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Musings on The U.S. Open
Well, another one has come and gone, and personally, I liked this year’s account of the U.S. Open much better than last. It just doesn’t seem like an Open when the winning score is 16 under par, does it? The test that we’ve come to know for our national championship should be one where par is perfect, and achieving that over four days and 16 miles of golf course should be the ultimate achievement for the most rigorous test of one’s golf mettle, it would seem to me.

And Olympic Club did not disappoint . . . as it never has in its history. Each time the Open comes to this fabulous old course, top names seem to fire and fall back, and those who we least expected to come out on top always seem to do that. Jack Fleck, Billy Casper, Scott Simpson, Lee Jantzen and now Webb Simpson. All showed the patience, precision and perseverance that is almost always required to be named U.S. Open Champion.

As I tuned in from time to time this past week, especially on Sunday, what caught my attention was the magnitude of the misses by the best players in the world, particularly in places where you wouldn’t expect it.

How many failed to birdie the short par four seventh? That really amazed me. I would think that if you gave tour professionals a hole that could be played with a 5-or 6-iron off the tee and a lob wedge from the fairway, no one would ever make bogey, and birdies would happen at least 25-35% of the time. But it didn’t. Many bombed for the green off the tee and paid with a bogey or worse.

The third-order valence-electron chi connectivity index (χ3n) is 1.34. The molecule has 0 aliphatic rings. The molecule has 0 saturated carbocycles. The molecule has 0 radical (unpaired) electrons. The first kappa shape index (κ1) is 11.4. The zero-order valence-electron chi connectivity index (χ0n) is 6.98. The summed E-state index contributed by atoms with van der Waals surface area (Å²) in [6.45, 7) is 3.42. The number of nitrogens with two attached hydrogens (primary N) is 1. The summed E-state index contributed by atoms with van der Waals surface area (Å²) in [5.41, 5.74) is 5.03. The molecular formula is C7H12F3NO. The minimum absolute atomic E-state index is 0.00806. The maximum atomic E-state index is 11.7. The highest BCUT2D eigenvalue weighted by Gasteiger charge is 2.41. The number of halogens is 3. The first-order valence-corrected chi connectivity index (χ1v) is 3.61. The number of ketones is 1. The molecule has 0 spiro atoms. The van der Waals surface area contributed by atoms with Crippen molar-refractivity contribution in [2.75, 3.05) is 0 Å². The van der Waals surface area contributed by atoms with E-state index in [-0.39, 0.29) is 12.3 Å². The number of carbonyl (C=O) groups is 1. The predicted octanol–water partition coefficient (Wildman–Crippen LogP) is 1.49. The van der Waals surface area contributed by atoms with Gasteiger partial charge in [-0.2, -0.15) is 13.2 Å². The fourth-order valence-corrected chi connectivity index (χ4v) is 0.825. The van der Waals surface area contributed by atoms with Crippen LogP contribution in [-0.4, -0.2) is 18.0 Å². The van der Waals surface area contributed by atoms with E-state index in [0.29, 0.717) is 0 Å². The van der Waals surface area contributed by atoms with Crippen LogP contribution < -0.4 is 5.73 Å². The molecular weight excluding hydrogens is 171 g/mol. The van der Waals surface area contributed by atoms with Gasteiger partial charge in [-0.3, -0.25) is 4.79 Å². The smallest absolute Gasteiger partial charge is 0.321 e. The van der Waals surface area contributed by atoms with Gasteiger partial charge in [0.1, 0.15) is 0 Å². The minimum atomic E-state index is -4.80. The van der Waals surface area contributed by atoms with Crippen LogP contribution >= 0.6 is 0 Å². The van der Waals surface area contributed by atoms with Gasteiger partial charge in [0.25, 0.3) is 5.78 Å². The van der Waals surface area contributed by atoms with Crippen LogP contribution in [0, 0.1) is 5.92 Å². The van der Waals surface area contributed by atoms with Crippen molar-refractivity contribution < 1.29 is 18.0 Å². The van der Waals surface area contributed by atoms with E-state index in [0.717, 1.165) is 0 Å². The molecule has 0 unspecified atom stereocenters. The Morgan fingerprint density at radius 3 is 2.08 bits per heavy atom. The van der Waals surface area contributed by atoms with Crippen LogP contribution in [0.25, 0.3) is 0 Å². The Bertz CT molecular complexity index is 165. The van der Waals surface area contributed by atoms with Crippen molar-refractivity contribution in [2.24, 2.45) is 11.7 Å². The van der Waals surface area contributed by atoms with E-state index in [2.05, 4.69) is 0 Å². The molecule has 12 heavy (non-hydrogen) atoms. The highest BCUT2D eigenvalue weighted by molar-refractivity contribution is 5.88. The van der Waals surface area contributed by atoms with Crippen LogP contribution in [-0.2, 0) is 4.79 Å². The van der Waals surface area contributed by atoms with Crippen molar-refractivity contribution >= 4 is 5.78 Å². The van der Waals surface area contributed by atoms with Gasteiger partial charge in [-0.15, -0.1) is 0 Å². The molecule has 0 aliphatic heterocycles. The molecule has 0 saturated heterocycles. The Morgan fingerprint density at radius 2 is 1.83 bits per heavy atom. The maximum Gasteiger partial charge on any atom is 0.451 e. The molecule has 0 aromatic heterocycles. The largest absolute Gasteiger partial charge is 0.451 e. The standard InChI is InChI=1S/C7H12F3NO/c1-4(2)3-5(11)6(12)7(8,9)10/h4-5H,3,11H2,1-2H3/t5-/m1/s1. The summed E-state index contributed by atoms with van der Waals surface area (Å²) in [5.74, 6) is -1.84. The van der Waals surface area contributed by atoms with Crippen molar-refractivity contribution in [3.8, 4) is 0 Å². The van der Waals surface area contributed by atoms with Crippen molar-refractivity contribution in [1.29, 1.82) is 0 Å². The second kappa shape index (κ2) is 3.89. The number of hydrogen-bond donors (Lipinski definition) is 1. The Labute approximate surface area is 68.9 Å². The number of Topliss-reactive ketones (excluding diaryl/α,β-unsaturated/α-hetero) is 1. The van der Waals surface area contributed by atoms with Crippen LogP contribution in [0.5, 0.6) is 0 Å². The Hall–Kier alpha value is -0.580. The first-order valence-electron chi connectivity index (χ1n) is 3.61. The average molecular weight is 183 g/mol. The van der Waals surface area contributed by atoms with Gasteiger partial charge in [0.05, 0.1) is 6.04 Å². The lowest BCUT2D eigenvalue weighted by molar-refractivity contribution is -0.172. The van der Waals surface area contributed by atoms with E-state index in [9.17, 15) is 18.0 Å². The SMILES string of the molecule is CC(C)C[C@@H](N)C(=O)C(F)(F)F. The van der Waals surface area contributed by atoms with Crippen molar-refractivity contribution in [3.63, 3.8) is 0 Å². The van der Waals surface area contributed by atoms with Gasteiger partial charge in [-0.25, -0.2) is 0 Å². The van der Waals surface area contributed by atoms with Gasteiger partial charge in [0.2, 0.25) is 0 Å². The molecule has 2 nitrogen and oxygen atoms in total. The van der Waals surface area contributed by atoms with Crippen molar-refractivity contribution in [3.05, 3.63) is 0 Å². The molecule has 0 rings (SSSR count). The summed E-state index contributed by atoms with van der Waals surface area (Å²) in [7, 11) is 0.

Poor distance control. I watched time and again . . .the best players in the world were missing approach shots by many yards long and short, even when they weren’t in the rough. What’s up with that? A tour professional should be able to dial in approach shots to within 15-20 feet long or short with absolute precision, especially with anything less than a 7-iron in their hands. But that’s a result of the increasing emphasis on hitting the ball hard and far. These guys just do not exhibit the distance control you would expect, especially under 150 yards. Or at least they sure didn’t this past week.

Missing the 18th green from wedge range. Are you kidding me? Padraig Harrington and Jim Furyk cannot hit a gap or sand wedge on line from the fairway or first cut rough? How many others could not hit that green with their “money clubs”? I find that appalling, to be honest.

All in all, it was great theater for us real golf fans. The heroes and goats, hits and misses.

And my hat’s off to Webb Simpson. A nice young man, it seems, with his head on straight. And one helluva golf game.

He played the weekend in four under par, combining a pair of 68s. No one else did anything close.
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[ comments ]
ally1957 says:
I agree but for TV up and downs don't make good copy And let's face it we all like to sit at home going how'd he get there I can hit my ball on to the wrong fairway! some times I even do it deliberatly takes water out of play on one hole. and a topped chip skimming over the green doesn't half make you feel better:-)
6/20/12
 
Bandit551 says:
I thought the course stunk. If I had to pay to watch professional golfers hit the ball in the middle of the fairway, only to watch it roll down into the rough, I'd have been angry. To watch a professional golfer go 21 over par is stupid. To have the announcers say more than once, " he got a lucky bounce", is not right. It was not a test of skill, but of luck.
6/21/12
 
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Terry Koehler is "The Wedge Guy" and President of SCOR Golf- The Short Game Company.

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